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Anesthesiology. 2010 Jun;112(6):1525-31. doi: 10.1097/ALN.0b013e3181d96779.

Learning curves for bag-and-mask ventilation and orotracheal intubation: an application of the cumulative sum method.

Author information

1
Department of Anesthesiology, Tokyo Women's Medical University, Tokyo, Japan.

Abstract

BACKGROUND:

In this study, the authors determined the success and failure rates for interns learning bag-and-mask ventilation and orotracheal intubation. Their goal was to determine the amount of experience needed to perform these procedures correctly.

METHODS:

The authors recorded 695 bag-and-mask ventilations and 679 orotracheal intubations performed by 15 inexperienced interns during their 3 month-long anesthesia rotations. Learning curves for each procedure for each intern were constructed with both the standard and risk-adjusted cumulative sum methods. The average number of procedures required to attain a failure rate of 20% was estimated for each technique.

RESULTS:

Fourteen of 15 interns attained acceptable failure rates at bag-and-mask ventilation after 27 +/- 13 procedures, with a median (95% confidence interval) of 25 (15-32) procedures to cross the decision limit when considering all 15 interns. Nine of 15 interns attained acceptable failure rates at orotracheal intubation after 26 +/- 8 procedures, with a median of 29 (22-not estimable) procedures to cross the limit when considering all interns. The proportion of interns who attained acceptable failure rates for mask ventilation was greater than for tracheal intubation (93% vs. 60%, P = 0.025). Overall, our interns achieved a bag-and-mask ventilation failure rate of 20% or better after a median of 25 procedures; approximately 80% of interns achieved the goal after 35 procedures or less.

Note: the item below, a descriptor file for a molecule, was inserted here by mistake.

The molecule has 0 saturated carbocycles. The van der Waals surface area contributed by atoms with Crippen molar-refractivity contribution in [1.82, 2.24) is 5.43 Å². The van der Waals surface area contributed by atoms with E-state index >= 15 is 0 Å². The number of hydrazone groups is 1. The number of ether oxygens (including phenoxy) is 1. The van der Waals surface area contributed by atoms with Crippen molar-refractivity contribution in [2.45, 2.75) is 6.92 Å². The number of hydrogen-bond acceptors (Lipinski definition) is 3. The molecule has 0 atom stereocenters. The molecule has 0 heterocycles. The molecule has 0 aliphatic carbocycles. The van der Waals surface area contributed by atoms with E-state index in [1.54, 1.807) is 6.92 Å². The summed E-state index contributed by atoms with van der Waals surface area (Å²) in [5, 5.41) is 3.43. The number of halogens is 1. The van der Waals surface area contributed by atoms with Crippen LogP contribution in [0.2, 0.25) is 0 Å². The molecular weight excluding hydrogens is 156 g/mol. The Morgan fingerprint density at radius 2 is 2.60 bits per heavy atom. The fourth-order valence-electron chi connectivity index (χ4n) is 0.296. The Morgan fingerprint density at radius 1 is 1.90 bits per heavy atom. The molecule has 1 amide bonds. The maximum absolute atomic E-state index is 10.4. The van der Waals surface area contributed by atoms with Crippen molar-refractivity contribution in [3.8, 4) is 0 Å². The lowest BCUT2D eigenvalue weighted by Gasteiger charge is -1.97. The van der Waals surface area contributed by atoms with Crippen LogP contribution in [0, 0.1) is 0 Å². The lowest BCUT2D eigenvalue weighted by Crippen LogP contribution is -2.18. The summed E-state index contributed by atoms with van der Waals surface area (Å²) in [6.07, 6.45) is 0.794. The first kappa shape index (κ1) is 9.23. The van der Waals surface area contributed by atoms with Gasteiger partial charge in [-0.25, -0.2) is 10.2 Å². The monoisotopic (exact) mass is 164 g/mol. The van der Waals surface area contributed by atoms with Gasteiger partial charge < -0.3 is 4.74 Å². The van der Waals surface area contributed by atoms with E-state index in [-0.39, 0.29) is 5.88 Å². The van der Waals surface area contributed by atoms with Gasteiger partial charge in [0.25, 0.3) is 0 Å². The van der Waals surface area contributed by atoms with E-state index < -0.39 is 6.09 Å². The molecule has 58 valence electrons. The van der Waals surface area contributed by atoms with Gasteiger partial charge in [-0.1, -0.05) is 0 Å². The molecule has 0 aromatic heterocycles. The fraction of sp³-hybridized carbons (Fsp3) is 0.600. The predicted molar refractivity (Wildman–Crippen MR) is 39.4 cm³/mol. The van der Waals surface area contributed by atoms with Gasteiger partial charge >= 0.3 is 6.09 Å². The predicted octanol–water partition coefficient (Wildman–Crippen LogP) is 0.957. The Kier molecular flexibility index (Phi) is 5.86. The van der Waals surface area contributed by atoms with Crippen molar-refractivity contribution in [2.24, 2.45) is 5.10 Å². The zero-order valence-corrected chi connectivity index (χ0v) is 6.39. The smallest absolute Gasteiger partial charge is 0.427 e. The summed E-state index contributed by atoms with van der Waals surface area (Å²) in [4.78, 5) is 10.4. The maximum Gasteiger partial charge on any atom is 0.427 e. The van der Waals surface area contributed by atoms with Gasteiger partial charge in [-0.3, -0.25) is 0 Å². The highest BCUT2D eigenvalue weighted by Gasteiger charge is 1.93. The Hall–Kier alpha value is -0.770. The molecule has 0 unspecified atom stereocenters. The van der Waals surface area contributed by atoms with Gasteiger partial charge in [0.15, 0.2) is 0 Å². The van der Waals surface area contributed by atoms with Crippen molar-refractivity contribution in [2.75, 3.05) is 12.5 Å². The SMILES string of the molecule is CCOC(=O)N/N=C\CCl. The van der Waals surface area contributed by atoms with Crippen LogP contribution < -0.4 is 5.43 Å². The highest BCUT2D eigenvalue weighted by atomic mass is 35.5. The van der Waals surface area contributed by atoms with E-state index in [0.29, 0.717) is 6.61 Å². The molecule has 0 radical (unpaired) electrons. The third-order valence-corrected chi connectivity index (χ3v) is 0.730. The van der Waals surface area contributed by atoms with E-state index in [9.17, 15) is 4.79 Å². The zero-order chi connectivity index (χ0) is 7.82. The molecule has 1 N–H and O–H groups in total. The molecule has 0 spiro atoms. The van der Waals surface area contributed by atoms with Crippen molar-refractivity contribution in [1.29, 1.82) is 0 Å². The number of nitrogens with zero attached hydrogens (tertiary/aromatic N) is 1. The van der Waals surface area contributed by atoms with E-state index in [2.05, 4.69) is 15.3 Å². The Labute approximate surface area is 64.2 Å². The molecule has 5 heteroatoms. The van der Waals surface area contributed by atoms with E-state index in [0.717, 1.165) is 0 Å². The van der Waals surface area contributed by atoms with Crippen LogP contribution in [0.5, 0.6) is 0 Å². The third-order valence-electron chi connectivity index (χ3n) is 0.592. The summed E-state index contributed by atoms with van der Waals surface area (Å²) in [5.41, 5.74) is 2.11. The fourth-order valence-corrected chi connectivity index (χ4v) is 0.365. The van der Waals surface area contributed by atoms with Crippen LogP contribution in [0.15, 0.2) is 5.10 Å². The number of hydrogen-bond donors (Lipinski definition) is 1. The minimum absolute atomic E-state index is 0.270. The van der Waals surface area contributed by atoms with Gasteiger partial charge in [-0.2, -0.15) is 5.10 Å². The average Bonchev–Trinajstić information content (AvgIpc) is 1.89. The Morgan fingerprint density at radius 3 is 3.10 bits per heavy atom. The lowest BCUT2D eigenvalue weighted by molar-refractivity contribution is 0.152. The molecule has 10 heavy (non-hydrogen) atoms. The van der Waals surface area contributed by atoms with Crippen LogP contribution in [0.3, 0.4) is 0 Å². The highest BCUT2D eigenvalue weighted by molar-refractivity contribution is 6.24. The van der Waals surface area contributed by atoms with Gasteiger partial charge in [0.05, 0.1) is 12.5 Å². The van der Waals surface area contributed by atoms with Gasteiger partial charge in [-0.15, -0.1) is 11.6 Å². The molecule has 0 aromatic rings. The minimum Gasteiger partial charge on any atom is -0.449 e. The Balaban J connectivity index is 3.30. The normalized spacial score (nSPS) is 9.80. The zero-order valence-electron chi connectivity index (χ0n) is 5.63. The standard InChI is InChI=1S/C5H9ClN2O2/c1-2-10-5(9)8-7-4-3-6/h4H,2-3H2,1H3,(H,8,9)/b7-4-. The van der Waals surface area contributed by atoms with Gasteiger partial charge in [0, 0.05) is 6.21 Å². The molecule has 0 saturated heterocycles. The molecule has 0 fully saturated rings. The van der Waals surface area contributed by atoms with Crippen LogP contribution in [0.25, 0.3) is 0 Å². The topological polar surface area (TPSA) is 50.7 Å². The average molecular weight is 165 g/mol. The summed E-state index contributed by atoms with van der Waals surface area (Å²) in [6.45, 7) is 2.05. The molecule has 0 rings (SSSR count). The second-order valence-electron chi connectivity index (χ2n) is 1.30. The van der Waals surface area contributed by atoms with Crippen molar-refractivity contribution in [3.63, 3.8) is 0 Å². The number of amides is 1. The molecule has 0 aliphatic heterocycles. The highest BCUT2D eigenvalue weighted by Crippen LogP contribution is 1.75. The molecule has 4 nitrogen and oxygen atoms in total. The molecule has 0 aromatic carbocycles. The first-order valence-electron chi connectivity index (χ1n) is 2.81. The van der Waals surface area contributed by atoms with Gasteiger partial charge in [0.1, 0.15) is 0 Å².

CONCLUSIONS:

Participating interns developed mask ventilation skills faster than orotracheal intubation skills, and there was more variability in the rate at which intubation skills developed. A median of 29 procedures was required to achieve an 80% orotracheal intubation success rate.

PMID:
20463580
DOI:
10.1097/ALN.0b013e3181d96779
[Indexed for MEDLINE]

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